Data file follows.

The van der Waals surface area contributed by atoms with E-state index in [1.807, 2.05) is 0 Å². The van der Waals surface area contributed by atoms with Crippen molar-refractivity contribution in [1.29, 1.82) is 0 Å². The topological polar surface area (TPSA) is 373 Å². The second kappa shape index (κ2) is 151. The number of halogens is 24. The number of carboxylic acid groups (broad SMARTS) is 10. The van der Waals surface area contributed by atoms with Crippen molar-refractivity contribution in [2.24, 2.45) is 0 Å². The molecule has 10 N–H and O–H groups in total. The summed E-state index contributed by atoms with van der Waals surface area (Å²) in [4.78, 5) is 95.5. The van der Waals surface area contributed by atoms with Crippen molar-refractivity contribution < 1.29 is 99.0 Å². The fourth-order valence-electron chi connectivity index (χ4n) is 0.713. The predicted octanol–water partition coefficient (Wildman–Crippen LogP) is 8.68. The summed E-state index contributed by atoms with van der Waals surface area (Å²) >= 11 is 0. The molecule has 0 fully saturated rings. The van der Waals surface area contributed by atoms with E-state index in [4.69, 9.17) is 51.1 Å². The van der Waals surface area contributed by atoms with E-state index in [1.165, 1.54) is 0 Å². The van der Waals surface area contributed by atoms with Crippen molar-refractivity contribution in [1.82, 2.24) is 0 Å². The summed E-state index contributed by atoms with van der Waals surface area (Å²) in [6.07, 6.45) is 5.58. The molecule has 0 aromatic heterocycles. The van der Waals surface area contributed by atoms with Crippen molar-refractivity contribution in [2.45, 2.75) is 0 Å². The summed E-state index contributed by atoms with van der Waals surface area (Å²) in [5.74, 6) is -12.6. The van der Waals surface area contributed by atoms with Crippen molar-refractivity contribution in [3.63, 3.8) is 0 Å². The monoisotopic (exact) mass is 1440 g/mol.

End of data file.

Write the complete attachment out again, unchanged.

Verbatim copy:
The van der Waals surface area contributed by atoms with E-state index in [1.807, 2.05) is 0 Å². The van der Waals surface area contributed by atoms with Crippen molar-refractivity contribution in [1.29, 1.82) is 0 Å². The topological polar surface area (TPSA) is 373 Å². The second kappa shape index (κ2) is 151. The number of halogens is 24. The number of carboxylic acid groups (broad SMARTS) is 10. The van der Waals surface area contributed by atoms with Crippen molar-refractivity contribution in [2.24, 2.45) is 0 Å². The molecule has 10 N–H and O–H groups in total. The summed E-state index contributed by atoms with van der Waals surface area (Å²) in [4.78, 5) is 95.5. The van der Waals surface area contributed by atoms with Crippen molar-refractivity contribution < 1.29 is 99.0 Å². The fourth-order valence-electron chi connectivity index (χ4n) is 0.713. The predicted octanol–water partition coefficient (Wildman–Crippen LogP) is 8.68. The summed E-state index contributed by atoms with van der Waals surface area (Å²) >= 11 is 0. The molecule has 0 fully saturated rings. The van der Waals surface area contributed by atoms with E-state index in [4.69, 9.17) is 51.1 Å². The van der Waals surface area contributed by atoms with E-state index in [1.165, 1.54) is 0 Å². The van der Waals surface area contributed by atoms with Crippen molar-refractivity contribution in [1.82, 2.24) is 0 Å². The summed E-state index contributed by atoms with van der Waals surface area (Å²) in [6.07, 6.45) is 5.58. The molecule has 0 aromatic heterocycles. The van der Waals surface area contributed by atoms with Crippen molar-refractivity contribution in [2.45, 2.75) is 0 Å². The summed E-state index contributed by atoms with van der Waals surface area (Å²) in [5.74, 6) is -12.6. The van der Waals surface area contributed by atoms with Crippen molar-refractivity contribution in [3.63, 3.8) is 0 Å². The monoisotopic (exact) mass is 1440 g/mol.